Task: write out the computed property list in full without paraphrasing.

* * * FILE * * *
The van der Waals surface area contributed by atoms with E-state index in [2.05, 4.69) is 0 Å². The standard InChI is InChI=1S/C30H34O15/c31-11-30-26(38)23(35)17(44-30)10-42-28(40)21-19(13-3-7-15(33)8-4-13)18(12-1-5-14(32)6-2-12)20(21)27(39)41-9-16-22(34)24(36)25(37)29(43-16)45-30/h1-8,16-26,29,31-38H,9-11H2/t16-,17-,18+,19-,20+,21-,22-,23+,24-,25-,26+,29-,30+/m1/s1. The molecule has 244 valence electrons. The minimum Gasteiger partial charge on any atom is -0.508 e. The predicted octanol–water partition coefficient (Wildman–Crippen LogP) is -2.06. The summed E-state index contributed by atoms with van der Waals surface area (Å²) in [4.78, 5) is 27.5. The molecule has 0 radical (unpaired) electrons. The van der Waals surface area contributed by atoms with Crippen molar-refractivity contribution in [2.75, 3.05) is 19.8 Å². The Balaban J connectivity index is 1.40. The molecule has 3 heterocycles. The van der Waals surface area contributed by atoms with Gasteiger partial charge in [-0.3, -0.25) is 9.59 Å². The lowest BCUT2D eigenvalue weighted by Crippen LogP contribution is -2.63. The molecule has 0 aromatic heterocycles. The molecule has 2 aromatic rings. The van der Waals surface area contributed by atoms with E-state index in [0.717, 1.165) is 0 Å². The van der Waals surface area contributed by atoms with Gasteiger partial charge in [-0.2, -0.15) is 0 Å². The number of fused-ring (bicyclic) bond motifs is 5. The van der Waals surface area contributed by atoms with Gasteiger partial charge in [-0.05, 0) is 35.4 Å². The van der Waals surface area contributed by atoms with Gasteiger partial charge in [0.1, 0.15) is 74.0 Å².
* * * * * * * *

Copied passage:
The van der Waals surface area contributed by atoms with E-state index in [2.05, 4.69) is 0 Å². The standard InChI is InChI=1S/C30H34O15/c31-11-30-26(38)23(35)17(44-30)10-42-28(40)21-19(13-3-7-15(33)8-4-13)18(12-1-5-14(32)6-2-12)20(21)27(39)41-9-16-22(34)24(36)25(37)29(43-16)45-30/h1-8,16-26,29,31-38H,9-11H2/t16-,17-,18+,19-,20+,21-,22-,23+,24-,25-,26+,29-,30+/m1/s1. The molecule has 244 valence electrons. The minimum Gasteiger partial charge on any atom is -0.508 e. The predicted octanol–water partition coefficient (Wildman–Crippen LogP) is -2.06. The summed E-state index contributed by atoms with van der Waals surface area (Å²) in [4.78, 5) is 27.5. The molecule has 0 radical (unpaired) electrons. The van der Waals surface area contributed by atoms with Crippen molar-refractivity contribution in [2.75, 3.05) is 19.8 Å². The Balaban J connectivity index is 1.40. The molecule has 3 heterocycles. The van der Waals surface area contributed by atoms with Gasteiger partial charge in [-0.3, -0.25) is 9.59 Å². The lowest BCUT2D eigenvalue weighted by Crippen LogP contribution is -2.63. The molecule has 0 aromatic heterocycles. The molecule has 2 aromatic rings. The van der Waals surface area contributed by atoms with E-state index in [0.717, 1.165) is 0 Å². The van der Waals surface area contributed by atoms with Gasteiger partial charge in [-0.2, -0.15) is 0 Å². The number of fused-ring (bicyclic) bond motifs is 5. The van der Waals surface area contributed by atoms with Gasteiger partial charge in [-0.05, 0) is 35.4 Å². The van der Waals surface area contributed by atoms with Gasteiger partial charge in [0.1, 0.15) is 74.0 Å².